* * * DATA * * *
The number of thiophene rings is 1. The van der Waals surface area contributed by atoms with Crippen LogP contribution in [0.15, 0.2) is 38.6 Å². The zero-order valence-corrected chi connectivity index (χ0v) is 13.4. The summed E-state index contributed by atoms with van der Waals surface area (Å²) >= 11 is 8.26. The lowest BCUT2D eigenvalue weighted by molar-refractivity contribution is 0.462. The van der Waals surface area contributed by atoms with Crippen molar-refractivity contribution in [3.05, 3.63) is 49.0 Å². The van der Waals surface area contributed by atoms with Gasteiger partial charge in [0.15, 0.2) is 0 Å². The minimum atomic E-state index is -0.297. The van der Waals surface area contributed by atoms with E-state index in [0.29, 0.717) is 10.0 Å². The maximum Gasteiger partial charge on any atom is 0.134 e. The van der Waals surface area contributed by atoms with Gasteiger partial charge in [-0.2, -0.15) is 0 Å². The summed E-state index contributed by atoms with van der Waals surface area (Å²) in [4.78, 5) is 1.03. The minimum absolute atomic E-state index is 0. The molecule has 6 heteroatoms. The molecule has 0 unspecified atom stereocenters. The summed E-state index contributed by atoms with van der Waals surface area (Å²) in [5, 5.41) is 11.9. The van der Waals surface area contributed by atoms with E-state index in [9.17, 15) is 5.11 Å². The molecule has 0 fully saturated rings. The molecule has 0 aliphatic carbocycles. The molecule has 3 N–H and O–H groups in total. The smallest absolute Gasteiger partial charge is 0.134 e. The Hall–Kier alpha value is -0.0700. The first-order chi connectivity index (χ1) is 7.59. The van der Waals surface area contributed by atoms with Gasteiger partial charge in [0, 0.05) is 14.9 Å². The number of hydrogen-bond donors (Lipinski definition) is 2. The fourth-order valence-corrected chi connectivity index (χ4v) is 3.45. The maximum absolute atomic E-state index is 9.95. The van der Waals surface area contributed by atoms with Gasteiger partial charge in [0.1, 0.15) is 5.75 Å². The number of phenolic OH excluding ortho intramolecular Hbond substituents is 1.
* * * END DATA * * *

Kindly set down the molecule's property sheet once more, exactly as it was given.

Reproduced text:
The number of thiophene rings is 1. The van der Waals surface area contributed by atoms with Crippen LogP contribution in [0.15, 0.2) is 38.6 Å². The zero-order valence-corrected chi connectivity index (χ0v) is 13.4. The summed E-state index contributed by atoms with van der Waals surface area (Å²) >= 11 is 8.26. The lowest BCUT2D eigenvalue weighted by molar-refractivity contribution is 0.462. The van der Waals surface area contributed by atoms with Crippen molar-refractivity contribution in [3.05, 3.63) is 49.0 Å². The van der Waals surface area contributed by atoms with Gasteiger partial charge in [0.15, 0.2) is 0 Å². The minimum atomic E-state index is -0.297. The van der Waals surface area contributed by atoms with E-state index in [0.29, 0.717) is 10.0 Å². The maximum Gasteiger partial charge on any atom is 0.134 e. The van der Waals surface area contributed by atoms with Gasteiger partial charge in [-0.2, -0.15) is 0 Å². The summed E-state index contributed by atoms with van der Waals surface area (Å²) in [4.78, 5) is 1.03. The minimum absolute atomic E-state index is 0. The molecule has 6 heteroatoms. The molecule has 0 unspecified atom stereocenters. The summed E-state index contributed by atoms with van der Waals surface area (Å²) in [5, 5.41) is 11.9. The van der Waals surface area contributed by atoms with E-state index in [9.17, 15) is 5.11 Å². The molecule has 0 fully saturated rings. The molecule has 0 aliphatic carbocycles. The molecule has 3 N–H and O–H groups in total. The smallest absolute Gasteiger partial charge is 0.134 e. The Hall–Kier alpha value is -0.0700. The first-order chi connectivity index (χ1) is 7.59. The van der Waals surface area contributed by atoms with Gasteiger partial charge in [0, 0.05) is 14.9 Å². The number of hydrogen-bond donors (Lipinski definition) is 2. The fourth-order valence-corrected chi connectivity index (χ4v) is 3.45. The maximum absolute atomic E-state index is 9.95. The van der Waals surface area contributed by atoms with Gasteiger partial charge in [0.1, 0.15) is 5.75 Å². The number of phenolic OH excluding ortho intramolecular Hbond substituents is 1.